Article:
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Research in my laboratory focuses on four broad areas: (1) Genome structure and evolution, (2) construction of physical maps and the development of necessary technology for the sequencing of wheat genomes, (3) the structure of genetic variation in polyploid wheat and its relatives, and (4) genetic control of pairing and recombination between homoeologous chromosomes in wheat.

Genome structure and evolution. Gene distribution along eukaryotic chromosomes is usually heterogeneous. In wheat, the distal regions of chromosomes tend to be gene-rich whereas the proximal regions tend to be gene-poor. The proximal regions are enriched for genes that are present only once in a genome (unique genes) whereas distal regions are enriched for multigene and duplicated loci. These patterns correlate with recombination rates in wheat genomes, which on average increase with the square of the distance of the chromosome region from the centromere. Our studies suggest that variation in recombination rates has played a central role in the evolution of eukaryotic genome structure (Genome Research, 2003) . This pivotal role of recombination in the evolution of eukaryotic chromosomes is illustrated by the finding that the erosion of synteny along wheat homoeologous chromosomes highly correlates with the recombination rates along chromosomes (PNAS, 2003). Genomic approaches are used in the investigation of mechanisms by which recombination influences chromosome structure and the evolution of eukaryotic genomes.  

Physical mapping. Physical maps are an important resource for genomic studies. The construction of physical maps for large genomes, such as those of mammals and many plants, often require fingerprinting of hundreds of thousands of large insert clones, such as BACs. In response to this need, we developed a semi-automated, high-throughput BAC fingerprint technique that makes it possible to fingerprint a thousand or more BAC clones a day. We are currently using this technique in the construction of wheat, barley, and soybean BAC contigs. Our principal goal is to develop physical maps of the 21 wheat chromosomes and to map gene distribution along them. Accomplishing these goals will set the stage for the design of a coherent sequencing strategy for wheat genomes.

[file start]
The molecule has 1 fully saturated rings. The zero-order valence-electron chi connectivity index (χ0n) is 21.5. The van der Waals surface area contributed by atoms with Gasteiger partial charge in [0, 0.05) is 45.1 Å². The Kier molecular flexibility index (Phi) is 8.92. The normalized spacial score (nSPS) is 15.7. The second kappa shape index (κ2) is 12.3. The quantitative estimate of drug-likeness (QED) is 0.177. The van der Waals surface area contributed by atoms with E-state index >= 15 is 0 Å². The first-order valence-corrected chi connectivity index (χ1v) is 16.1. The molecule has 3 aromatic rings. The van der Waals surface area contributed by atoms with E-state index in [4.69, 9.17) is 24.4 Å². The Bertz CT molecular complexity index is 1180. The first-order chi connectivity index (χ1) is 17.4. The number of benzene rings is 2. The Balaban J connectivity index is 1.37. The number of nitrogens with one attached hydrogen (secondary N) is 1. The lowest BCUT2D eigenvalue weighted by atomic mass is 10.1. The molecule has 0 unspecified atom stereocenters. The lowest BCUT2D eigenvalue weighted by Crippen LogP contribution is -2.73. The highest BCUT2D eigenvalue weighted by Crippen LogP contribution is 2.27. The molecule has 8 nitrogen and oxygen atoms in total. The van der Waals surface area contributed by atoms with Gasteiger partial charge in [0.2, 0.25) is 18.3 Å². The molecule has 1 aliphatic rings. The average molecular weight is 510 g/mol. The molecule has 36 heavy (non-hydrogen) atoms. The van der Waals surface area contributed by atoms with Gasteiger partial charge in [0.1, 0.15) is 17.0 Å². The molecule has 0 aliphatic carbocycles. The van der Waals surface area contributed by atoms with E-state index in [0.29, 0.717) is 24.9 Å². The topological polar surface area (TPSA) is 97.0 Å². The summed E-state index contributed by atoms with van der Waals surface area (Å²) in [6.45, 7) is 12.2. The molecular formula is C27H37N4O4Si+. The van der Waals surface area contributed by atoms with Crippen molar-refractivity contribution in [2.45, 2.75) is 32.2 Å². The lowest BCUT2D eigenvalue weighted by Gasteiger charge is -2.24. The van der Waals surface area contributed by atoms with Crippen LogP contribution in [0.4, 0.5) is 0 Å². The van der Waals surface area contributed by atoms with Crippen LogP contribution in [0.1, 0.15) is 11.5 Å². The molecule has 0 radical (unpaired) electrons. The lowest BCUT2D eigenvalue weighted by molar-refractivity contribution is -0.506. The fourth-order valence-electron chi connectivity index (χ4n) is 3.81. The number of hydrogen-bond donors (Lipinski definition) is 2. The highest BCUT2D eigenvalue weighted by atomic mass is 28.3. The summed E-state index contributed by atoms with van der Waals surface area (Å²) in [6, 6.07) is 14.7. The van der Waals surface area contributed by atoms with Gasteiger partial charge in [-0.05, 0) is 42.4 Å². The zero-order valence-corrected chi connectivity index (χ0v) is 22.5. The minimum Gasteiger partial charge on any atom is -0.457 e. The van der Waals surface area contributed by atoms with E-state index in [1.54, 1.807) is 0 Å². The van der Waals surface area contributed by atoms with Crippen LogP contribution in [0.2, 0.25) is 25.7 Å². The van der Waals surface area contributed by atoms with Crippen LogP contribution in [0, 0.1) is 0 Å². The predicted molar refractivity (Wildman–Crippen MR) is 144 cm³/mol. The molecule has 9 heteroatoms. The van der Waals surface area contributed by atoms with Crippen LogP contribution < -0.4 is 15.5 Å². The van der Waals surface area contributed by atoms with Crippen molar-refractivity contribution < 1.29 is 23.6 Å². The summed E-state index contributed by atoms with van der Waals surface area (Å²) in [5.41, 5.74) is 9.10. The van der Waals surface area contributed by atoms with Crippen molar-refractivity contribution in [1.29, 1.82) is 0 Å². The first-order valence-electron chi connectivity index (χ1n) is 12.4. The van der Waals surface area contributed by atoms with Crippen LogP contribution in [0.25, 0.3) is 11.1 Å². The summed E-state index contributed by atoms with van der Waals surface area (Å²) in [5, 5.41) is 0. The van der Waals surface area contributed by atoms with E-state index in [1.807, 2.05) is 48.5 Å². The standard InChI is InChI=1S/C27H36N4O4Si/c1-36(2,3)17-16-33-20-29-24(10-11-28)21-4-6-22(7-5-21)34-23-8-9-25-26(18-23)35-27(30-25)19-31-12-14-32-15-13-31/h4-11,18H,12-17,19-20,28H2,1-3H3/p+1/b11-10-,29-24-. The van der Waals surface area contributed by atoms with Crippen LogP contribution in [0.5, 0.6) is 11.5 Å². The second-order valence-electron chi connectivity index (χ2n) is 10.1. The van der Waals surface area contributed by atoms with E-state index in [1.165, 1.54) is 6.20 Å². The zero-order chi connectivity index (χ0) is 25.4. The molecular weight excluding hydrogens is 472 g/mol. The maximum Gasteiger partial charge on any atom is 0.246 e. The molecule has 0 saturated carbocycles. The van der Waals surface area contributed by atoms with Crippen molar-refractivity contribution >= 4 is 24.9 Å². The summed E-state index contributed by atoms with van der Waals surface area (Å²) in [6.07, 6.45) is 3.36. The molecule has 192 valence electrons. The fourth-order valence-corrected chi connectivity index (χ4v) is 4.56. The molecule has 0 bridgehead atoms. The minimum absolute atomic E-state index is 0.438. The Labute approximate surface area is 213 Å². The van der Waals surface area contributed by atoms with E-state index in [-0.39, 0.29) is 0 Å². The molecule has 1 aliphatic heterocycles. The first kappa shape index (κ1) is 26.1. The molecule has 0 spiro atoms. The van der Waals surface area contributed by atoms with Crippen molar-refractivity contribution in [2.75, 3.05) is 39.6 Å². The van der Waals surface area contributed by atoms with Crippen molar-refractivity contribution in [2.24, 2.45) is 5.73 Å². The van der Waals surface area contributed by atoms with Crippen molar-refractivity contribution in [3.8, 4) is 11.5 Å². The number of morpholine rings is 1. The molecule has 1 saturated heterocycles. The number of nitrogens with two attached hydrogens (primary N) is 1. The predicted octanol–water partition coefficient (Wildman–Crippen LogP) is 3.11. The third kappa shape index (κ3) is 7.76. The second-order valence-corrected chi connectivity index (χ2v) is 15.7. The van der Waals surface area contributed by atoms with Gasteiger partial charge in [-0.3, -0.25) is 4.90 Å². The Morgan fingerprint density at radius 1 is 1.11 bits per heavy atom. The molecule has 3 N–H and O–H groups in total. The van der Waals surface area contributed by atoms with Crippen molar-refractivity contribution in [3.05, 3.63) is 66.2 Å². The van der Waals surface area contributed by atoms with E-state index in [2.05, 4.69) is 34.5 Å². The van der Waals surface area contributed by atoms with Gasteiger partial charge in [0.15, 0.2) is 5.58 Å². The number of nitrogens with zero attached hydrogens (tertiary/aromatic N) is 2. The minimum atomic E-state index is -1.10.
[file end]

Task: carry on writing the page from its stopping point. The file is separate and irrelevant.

Molecular variation and wheat evolution.  I am the principal investigator of a large multi-institutional project focusing on the development of single nucleotide polymorphisms (SNPs) for wheat and tools for their practical exploitation. In addition to this goal, this project is examining the structure of polyploid gene pools in relation to those of diploid ancestors, the levels of nucleotide polymorphism in wheat, and the structure and distribution of nucleotide polymorphisms along chromosomes.

Genetics of recombination between wheat homoeologous chromosomes. Recombination between wheat homoeologous chromosomes is prevented by the activity of the Ph1 locus. In the absence of this gene, wheat homoeologous chromosomes recombine with disastrous consequences for fitness. The gene has been the focus of intense interest since its discovery in the 1950's because of its great significance for the meiotic stability of polyploid wheat. In the past decade, my laboratory has reported several important findings about the action of this gene. We are currently focusing on the cloning of the suppressors of the Ph1 gene via a positional cloning strategy.